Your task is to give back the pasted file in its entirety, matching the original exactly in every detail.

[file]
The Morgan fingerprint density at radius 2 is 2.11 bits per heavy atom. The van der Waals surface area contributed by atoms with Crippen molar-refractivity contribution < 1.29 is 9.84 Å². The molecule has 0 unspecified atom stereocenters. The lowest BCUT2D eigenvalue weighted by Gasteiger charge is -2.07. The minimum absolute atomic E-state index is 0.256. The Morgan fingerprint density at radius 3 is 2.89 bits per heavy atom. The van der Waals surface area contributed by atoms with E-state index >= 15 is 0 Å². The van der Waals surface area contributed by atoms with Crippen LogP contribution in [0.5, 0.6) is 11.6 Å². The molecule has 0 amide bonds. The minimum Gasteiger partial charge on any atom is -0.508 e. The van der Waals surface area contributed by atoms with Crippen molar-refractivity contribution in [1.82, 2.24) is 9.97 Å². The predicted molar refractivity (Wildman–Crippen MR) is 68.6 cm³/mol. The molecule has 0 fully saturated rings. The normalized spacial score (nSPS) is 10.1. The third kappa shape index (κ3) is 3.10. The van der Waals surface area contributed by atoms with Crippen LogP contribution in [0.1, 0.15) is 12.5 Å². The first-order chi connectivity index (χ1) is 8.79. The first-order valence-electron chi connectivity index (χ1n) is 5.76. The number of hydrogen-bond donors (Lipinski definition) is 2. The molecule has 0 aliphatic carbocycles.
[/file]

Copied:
The Morgan fingerprint density at radius 2 is 2.11 bits per heavy atom. The van der Waals surface area contributed by atoms with Crippen molar-refractivity contribution < 1.29 is 9.84 Å². The molecule has 0 unspecified atom stereocenters. The lowest BCUT2D eigenvalue weighted by Gasteiger charge is -2.07. The minimum absolute atomic E-state index is 0.256. The Morgan fingerprint density at radius 3 is 2.89 bits per heavy atom. The van der Waals surface area contributed by atoms with E-state index >= 15 is 0 Å². The van der Waals surface area contributed by atoms with Crippen LogP contribution in [0.5, 0.6) is 11.6 Å². The molecule has 0 amide bonds. The minimum Gasteiger partial charge on any atom is -0.508 e. The van der Waals surface area contributed by atoms with Crippen molar-refractivity contribution in [1.82, 2.24) is 9.97 Å². The predicted molar refractivity (Wildman–Crippen MR) is 68.6 cm³/mol. The molecule has 0 fully saturated rings. The normalized spacial score (nSPS) is 10.1. The third kappa shape index (κ3) is 3.10. The van der Waals surface area contributed by atoms with Crippen LogP contribution in [0.1, 0.15) is 12.5 Å². The first-order chi connectivity index (χ1) is 8.79. The first-order valence-electron chi connectivity index (χ1n) is 5.76. The number of hydrogen-bond donors (Lipinski definition) is 2. The molecule has 0 aliphatic carbocycles.